CNN had a great presentation on Ron Paul in Iowa. It may be the best indication that Cong. Paul will run in 2012. I’m excited. I’m ready to help! (That’ll decide it right that! Ron’s in the race for sure! )
Seriously, Ron Paul is that rare item in American politics: A cult icon. He does not have many of the traits that most cult icons such as charisma or telegenic ability. But the strength is the ideas he expresses: Liberty. Non-intervention. Free trade. Sound money. Honesty and integrity.
I think there is an issue to resolve: What to do with Gary Johnson. He’s a very fine candidate. Former governor of New Mexico who vetoed over 700 bills. He has credibility on spending issues. However, there are too many constitutencies to merge together to make a Johnson run feasible in 2012. We would be starting over again. For example, I would have to rally my fellow believers and social conservatives again to support Gary Johnson. But if Paul selected Johnson as his running mate at the time of his announcement, this would merge the two groups together and make it possible for Johnson to run on his own in 2016.
But, the objection is made: No one can do it. No place for the VP on the ballot. No one does it like this. But we have a new political paradigm. Why not break the rules. Gary can be a surrogate for Paul who would be able to double the effort. People would be eager to meet Gov. Johnson as well.
This would merge the Tea Party and libertarian movements together. It also answers the age issue: Paul is the present effort and Johnson is the future. While there could be others like Rand Paul rising in the future, its Paul and Johnson for the next two election cycles. John would have in effect Paul’s blessing for the future.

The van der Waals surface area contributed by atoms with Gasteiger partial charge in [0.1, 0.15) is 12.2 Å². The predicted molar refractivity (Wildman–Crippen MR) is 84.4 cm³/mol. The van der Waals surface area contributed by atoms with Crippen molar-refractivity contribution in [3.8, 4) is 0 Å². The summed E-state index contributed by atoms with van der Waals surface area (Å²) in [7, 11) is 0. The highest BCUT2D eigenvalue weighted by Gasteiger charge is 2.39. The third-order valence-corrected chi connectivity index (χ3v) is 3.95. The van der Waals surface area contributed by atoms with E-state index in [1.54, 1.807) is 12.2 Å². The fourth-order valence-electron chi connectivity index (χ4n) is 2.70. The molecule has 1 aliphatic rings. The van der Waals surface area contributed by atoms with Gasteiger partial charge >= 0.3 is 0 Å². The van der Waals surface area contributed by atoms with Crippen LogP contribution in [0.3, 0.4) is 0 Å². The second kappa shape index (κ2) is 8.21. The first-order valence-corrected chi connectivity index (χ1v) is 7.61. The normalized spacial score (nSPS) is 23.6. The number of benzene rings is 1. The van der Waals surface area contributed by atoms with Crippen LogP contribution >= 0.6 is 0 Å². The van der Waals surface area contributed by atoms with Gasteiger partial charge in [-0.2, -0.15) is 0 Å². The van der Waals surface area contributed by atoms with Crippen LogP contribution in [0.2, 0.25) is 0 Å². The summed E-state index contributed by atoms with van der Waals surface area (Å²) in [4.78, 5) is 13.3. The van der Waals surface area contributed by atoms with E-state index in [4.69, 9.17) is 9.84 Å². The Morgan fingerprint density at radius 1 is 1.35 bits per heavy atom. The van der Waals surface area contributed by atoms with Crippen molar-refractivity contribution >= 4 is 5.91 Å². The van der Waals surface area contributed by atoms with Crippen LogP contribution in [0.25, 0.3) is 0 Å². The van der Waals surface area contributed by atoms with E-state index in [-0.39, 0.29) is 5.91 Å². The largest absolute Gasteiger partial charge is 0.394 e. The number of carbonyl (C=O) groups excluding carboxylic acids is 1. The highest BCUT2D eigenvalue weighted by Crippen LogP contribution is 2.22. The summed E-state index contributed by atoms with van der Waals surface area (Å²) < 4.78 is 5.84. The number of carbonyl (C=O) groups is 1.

But the CNN article does have a few highlights. Paul runs for ideas not glory:
All of this comes from a man who has no illusions that he can win his party’s presidential nomination, but that won’t stop him from running again in 2012 if he decides to do so.
“It is probably hard to believe, but I look at it a little bit differently than others,” Paul said in an interview during his recent visit to Iowa. “I don’t expect to be president. I don’t expect to be. That doesn’t mean I won’t run for president, but I am really energized when I think we make inroads … to broaden the outreach on the philosophy I have been talking about for 40 years.”
People are eager to support Paul and his message:
Paul’s address was bookended by standing ovations.
“I have been excited about and what he is talking about,” John Bowery, a Republican from Shenandoah, Iowa, said after Paul’s speech. “I am sorry he didn’t get more attention in 2008. I don’t know if he is going to run in 2012. If someone like him does, I will be all for it.”
He spoke to standard themes in Iowa:
On this night in Des Moines, Paul stuck to his talking points. He never mentioned a possible presidential run in 2012. Instead, Paul spoke of limited government and the need for government officials to follow the Constitution, which just so happened to be the theme of the Iowa GOP’s fundraiser.
Paul also has some organization and is supporting candidates:
For now, Paul will continue to travel the country to promote his philosophy, while his 2008 presidential campaign operation has morphed into the Campaign for Liberty, a 500,000-member organization that promotes libertarian views.
Paul also has a small political action committee that doles out contributions to “liberty-based candidates,” a spokesman said.